With its legal and health issues mostly behind it, Gotti, a 2-year-old pit bull healing nicely after being dragged behind its owner’s SUV five weeks ago, now is available to be adopted from the local SPCA.

That thrills SPCA officials, but they just wish the public were equally willing to embrace other pit bulls – ones that didn’t turn into dramatic, heart-tugging news stories.

Those officials cited two new developments in the case Monday.

The dog’s owner, Daniel Delaney Jr., who was jailed on an animal-cruelty charge, signed the dog over to the SPCA Serving Erie County on Friday.

And after Gotti’s latest medical examination Monday morning, SPCA officials have discontinued the dog’s medication, clearing the dog for adoption.

“We’ve tried some different kinds of treatment that have worked beautifully,” SPCA public relations director Gina M. Browning said. “He’s walking gingerly, but he’s walking.”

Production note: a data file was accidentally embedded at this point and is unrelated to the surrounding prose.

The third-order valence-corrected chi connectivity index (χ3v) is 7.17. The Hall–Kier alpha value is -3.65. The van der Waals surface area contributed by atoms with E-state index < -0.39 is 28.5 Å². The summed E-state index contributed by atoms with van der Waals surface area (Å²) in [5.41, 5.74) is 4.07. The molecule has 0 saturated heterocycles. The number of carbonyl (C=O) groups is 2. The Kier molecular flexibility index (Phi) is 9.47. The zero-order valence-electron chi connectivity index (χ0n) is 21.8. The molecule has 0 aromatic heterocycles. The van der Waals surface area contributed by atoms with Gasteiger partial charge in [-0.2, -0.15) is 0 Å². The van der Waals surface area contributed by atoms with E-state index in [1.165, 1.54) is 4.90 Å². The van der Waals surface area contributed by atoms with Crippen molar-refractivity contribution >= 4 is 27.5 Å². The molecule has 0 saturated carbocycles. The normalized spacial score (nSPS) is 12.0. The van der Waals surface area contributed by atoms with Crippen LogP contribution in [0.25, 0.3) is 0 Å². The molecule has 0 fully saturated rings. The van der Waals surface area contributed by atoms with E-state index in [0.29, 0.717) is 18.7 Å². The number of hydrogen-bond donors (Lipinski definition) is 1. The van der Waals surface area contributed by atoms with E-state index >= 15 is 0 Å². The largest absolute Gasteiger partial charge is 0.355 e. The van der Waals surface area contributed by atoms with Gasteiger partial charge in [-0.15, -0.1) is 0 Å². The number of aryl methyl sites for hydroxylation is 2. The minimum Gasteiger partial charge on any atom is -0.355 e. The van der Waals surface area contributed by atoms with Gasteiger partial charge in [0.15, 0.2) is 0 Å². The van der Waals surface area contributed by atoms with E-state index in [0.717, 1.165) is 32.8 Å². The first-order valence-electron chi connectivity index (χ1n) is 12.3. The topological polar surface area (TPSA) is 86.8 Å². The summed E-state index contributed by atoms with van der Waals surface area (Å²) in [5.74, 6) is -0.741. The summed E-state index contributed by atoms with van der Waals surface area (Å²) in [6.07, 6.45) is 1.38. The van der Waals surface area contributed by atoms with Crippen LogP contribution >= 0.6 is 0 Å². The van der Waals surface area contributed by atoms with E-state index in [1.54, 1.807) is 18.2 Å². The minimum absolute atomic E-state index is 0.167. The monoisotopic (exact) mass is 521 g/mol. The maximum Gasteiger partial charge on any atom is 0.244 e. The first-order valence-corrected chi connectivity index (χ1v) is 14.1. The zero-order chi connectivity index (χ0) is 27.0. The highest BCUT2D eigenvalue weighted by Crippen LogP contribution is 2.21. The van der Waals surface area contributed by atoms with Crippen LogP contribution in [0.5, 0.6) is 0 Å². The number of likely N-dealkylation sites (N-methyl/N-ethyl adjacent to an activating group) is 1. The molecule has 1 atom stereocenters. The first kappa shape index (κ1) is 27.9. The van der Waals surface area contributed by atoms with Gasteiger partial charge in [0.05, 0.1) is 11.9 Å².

While some folks are leery about adopting pit bulls, because of their perceived aggressiveness, more than a dozen people called to inquire about adopting Gotti following news reports that it had been dragged several blocks by its owner’s vehicle on Buffalo’s West Side on Oct. 6.

“We have a shelter full of wonderful dogs of the same breed,” Browning said.

But people interested in adopting dogs often walk by the pit bulls without giving them a second look.

“Why is it that the community opens its collective hearts and minds to this pit bull?” Browning asked rhetorically.

The answer, of course, is that Gotti has become a huge story, an innocent victim that has become a darling in the public’s mind, rather than a symbol of an aggressive breed of dogs.

No dog deserves what happened to Gotti, SPCA officials say, adding that the pit bull showed no aggressiveness or skittishness, even after its painful ordeal and the discomfort of having its special bandages changed daily.

“He never even turned his head at us,” SPCA executive director Barbara S. Carr said. “He’s just a remarkable dog.”

Carr then talked about pit bulls.

“They aren’t bad dogs,” she said. “It’s the media who have scared us half to death [about pit bulls]. ... They’re dogs, for God’s sake,” she said.